Mamma Mia! You would truly have no ability to be shocked if you were not shocked by the enormous loss recorded by Citigroup for the 4th quarter and the even more enormous writedown of assets that caused it.
The nation’s largest bank said it lost $9.83 billion in the quarter, prompted by writing off bad loans in the subprime mortgage market to the tune of over $18 billion.
A couple of days later, another shoe of Brobdingnagian proportions dropped when Merrill Lynch reported a $10.3 billion loss for the quarter due to $11.5 billion in writedowns related to the subprime catastrophe.
This is getting to be reminiscent of the song ‘Ol’ Man River,’ wherein that body of water “just keeps rolling along.”
The Wall Street Journal reported on its front page on Jan. 17 some pretty staggering figures about the extent of subprime mortgages and how large a percentage of all residential loans they have constituted since 2001. It seems incredible, but in 2005 and 2006, subprime mortgages accounted for a bit over 20% of all residential loans, to the tune of $625 billion in 2005 and $600 billion in 2006.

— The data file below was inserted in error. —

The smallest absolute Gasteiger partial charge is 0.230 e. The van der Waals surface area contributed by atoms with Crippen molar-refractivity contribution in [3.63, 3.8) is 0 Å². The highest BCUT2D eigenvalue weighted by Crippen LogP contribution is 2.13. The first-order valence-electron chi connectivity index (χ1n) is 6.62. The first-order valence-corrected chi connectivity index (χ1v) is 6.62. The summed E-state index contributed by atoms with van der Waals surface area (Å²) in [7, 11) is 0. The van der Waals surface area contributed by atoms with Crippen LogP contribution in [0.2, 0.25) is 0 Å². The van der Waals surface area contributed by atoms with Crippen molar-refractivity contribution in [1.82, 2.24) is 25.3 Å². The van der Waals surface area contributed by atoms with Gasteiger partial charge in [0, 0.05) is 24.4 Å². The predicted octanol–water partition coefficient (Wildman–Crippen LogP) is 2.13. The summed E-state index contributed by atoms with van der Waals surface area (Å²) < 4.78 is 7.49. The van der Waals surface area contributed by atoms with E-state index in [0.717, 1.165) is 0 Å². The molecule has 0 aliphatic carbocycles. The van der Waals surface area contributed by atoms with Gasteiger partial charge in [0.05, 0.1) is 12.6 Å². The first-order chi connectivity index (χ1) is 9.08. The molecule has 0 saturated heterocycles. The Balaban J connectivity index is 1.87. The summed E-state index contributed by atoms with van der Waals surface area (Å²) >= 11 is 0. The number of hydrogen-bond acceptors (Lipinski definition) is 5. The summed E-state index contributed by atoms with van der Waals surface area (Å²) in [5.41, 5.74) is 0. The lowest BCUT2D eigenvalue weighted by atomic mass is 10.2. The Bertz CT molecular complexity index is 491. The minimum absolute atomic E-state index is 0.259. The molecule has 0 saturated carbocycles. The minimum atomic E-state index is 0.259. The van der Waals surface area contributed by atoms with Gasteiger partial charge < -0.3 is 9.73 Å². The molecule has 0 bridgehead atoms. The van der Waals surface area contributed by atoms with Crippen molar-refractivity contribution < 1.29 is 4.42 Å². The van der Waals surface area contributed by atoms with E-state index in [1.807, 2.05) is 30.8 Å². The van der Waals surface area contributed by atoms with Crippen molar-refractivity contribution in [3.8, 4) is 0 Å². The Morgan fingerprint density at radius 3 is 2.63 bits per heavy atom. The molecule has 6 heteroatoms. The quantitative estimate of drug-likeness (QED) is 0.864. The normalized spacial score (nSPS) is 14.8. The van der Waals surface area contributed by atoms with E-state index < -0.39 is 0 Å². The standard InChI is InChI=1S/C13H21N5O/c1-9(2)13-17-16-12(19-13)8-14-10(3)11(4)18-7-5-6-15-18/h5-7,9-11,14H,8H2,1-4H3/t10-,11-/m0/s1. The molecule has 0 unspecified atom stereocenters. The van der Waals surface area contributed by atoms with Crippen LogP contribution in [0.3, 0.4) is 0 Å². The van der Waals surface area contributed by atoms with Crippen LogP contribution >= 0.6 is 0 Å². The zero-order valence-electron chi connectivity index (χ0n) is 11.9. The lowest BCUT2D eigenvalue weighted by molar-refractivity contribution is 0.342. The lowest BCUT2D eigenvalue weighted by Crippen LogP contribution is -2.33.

It’s good to know the extent of the subprime loans in dollar terms. Now, if only somebody knew where all these loans are sitting and who is sitting on them!
Well, we know from Citi’s and Merrill’s results that they were, and probably still are, sitting on a ton of them. Part of the reason these two firms are getting hit so hard is due to guarantees they made or the fact that they dealt in some of these loans for themselves.